Popular mobile keyboard app SwiftKey is flexing its multilingual muscles today with the launch of a handful of new features for those able to converse in multiple languages.
You may recall that the Microsoft-owned company rolled out a significant upgrade to its Android app last month, one that beckoned a branch of machine learning called “neural networks” into the mix. In a nutshell, these neural networks are more closely based on the workings of the human brain, and, compared to the old n-gram model — which was more about computational linguistics and probability — are better at predicting and correcting language by considering the context of what someone is trying to say.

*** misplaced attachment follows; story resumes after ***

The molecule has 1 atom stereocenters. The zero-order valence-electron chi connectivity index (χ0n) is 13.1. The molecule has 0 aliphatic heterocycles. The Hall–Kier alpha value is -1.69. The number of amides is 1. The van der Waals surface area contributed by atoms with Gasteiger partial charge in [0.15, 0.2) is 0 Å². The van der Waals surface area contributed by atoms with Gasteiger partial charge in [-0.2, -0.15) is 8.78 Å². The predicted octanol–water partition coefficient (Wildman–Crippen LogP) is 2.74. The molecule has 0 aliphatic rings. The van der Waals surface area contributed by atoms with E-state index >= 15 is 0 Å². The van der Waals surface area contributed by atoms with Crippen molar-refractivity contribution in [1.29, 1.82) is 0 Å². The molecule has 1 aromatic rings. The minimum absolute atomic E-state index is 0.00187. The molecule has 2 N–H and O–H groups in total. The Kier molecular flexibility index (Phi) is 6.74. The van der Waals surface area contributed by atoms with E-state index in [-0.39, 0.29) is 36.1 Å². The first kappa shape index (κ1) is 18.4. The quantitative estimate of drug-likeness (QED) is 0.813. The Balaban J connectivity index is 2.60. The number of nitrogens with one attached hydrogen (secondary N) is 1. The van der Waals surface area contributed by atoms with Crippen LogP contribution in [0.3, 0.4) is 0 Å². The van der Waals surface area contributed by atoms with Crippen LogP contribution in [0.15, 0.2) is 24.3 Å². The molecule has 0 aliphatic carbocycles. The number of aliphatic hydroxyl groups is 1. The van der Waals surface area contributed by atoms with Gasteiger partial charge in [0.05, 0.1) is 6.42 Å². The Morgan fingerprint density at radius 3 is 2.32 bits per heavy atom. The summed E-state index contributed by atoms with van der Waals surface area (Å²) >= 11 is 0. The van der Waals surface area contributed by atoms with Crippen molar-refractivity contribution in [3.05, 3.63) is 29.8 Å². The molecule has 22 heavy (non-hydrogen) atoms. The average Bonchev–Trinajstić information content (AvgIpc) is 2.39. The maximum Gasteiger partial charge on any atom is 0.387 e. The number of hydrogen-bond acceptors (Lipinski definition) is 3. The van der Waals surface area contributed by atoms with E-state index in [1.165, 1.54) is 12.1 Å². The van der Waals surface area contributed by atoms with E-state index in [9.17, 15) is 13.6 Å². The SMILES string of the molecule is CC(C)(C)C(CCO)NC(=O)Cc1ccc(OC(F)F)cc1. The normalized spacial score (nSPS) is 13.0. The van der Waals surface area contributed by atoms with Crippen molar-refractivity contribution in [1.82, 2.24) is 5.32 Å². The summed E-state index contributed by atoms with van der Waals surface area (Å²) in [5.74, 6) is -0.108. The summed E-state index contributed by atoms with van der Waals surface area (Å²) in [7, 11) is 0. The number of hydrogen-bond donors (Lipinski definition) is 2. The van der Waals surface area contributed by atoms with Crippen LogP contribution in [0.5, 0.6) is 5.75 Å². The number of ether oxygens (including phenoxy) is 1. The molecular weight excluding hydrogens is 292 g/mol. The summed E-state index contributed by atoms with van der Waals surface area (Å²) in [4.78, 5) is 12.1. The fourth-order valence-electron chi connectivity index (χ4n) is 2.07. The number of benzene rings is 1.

So far, the new SwiftKey app has been limited to the English language (U.S. and U.K.), but now it’s also available in Spanish, French, and German, opening its new smarts to hundreds of millions more people around the world.
Moreover, the non-neural networks version of SwiftKey was already available in 125 tongues and let users switch between up to three languages at any given time. This was perhaps useful for someone who chats to their parents in their native lingo but their friends in English and French. Now SwiftKey has expanded this to five simultaneous languages.
Founded in 2008, SwiftKey built a big following on Android as an alternative to the stock bundled keyboard app, and it finally arrived on iOS after Apple opened to third-party keyboards. The company was acquired by Microsoft earlier this year, and cofounder and CTO Ben Medlock recently explained his reasons for selling.